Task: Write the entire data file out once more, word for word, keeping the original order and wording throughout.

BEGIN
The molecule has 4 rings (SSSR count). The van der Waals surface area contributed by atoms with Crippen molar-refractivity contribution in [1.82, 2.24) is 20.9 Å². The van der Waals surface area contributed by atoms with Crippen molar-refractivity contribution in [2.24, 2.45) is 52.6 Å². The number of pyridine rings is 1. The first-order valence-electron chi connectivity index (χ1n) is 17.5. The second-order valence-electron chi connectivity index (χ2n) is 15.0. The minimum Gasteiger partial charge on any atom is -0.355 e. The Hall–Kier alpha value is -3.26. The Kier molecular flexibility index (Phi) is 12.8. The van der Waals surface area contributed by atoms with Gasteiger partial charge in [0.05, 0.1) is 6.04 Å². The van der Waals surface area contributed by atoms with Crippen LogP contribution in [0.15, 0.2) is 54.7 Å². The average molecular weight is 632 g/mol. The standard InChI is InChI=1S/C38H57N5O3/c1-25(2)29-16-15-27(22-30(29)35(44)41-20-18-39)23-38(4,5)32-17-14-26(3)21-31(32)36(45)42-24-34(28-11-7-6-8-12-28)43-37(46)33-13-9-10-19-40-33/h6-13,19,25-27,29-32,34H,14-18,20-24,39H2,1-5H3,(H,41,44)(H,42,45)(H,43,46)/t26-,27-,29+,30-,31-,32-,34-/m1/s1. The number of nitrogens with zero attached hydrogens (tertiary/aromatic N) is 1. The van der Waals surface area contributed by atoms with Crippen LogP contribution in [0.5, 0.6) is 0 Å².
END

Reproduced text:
The molecule has 4 rings (SSSR count). The van der Waals surface area contributed by atoms with Crippen molar-refractivity contribution in [1.82, 2.24) is 20.9 Å². The van der Waals surface area contributed by atoms with Crippen molar-refractivity contribution in [2.24, 2.45) is 52.6 Å². The number of pyridine rings is 1. The first-order valence-electron chi connectivity index (χ1n) is 17.5. The second-order valence-electron chi connectivity index (χ2n) is 15.0. The minimum Gasteiger partial charge on any atom is -0.355 e. The Hall–Kier alpha value is -3.26. The Kier molecular flexibility index (Phi) is 12.8. The van der Waals surface area contributed by atoms with Gasteiger partial charge in [0.05, 0.1) is 6.04 Å². The van der Waals surface area contributed by atoms with Crippen LogP contribution in [0.15, 0.2) is 54.7 Å². The average molecular weight is 632 g/mol. The standard InChI is InChI=1S/C38H57N5O3/c1-25(2)29-16-15-27(22-30(29)35(44)41-20-18-39)23-38(4,5)32-17-14-26(3)21-31(32)36(45)42-24-34(28-11-7-6-8-12-28)43-37(46)33-13-9-10-19-40-33/h6-13,19,25-27,29-32,34H,14-18,20-24,39H2,1-5H3,(H,41,44)(H,42,45)(H,43,46)/t26-,27-,29+,30-,31-,32-,34-/m1/s1. The number of nitrogens with zero attached hydrogens (tertiary/aromatic N) is 1. The van der Waals surface area contributed by atoms with Crippen LogP contribution in [0.5, 0.6) is 0 Å².